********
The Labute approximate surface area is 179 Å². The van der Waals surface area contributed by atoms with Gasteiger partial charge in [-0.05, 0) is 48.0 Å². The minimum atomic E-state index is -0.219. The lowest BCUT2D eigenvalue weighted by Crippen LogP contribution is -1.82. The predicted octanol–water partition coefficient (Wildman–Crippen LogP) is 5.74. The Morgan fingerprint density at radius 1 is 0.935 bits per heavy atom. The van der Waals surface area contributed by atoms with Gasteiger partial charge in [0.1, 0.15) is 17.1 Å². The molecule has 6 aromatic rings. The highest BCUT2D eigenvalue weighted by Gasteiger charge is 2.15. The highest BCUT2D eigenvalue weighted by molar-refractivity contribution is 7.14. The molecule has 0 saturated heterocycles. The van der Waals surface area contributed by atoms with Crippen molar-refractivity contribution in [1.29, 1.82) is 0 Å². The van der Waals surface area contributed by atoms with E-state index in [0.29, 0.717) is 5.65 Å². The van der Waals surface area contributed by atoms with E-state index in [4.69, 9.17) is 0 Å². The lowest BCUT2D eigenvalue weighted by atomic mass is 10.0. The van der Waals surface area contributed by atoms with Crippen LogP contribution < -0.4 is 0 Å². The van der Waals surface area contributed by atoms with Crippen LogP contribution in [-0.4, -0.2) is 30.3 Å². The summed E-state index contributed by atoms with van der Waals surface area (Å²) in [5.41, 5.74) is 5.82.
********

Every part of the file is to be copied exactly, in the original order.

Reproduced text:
The Labute approximate surface area is 179 Å². The van der Waals surface area contributed by atoms with Gasteiger partial charge in [-0.05, 0) is 48.0 Å². The minimum atomic E-state index is -0.219. The lowest BCUT2D eigenvalue weighted by Crippen LogP contribution is -1.82. The predicted octanol–water partition coefficient (Wildman–Crippen LogP) is 5.74. The Morgan fingerprint density at radius 1 is 0.935 bits per heavy atom. The van der Waals surface area contributed by atoms with Gasteiger partial charge in [0.1, 0.15) is 17.1 Å². The molecule has 6 aromatic rings. The highest BCUT2D eigenvalue weighted by Gasteiger charge is 2.15. The highest BCUT2D eigenvalue weighted by molar-refractivity contribution is 7.14. The molecule has 0 saturated heterocycles. The van der Waals surface area contributed by atoms with Crippen molar-refractivity contribution in [1.29, 1.82) is 0 Å². The van der Waals surface area contributed by atoms with E-state index in [0.29, 0.717) is 5.65 Å². The van der Waals surface area contributed by atoms with E-state index in [4.69, 9.17) is 0 Å². The lowest BCUT2D eigenvalue weighted by atomic mass is 10.0. The van der Waals surface area contributed by atoms with Crippen LogP contribution < -0.4 is 0 Å². The van der Waals surface area contributed by atoms with Crippen LogP contribution in [-0.4, -0.2) is 30.3 Å². The summed E-state index contributed by atoms with van der Waals surface area (Å²) in [5.41, 5.74) is 5.82.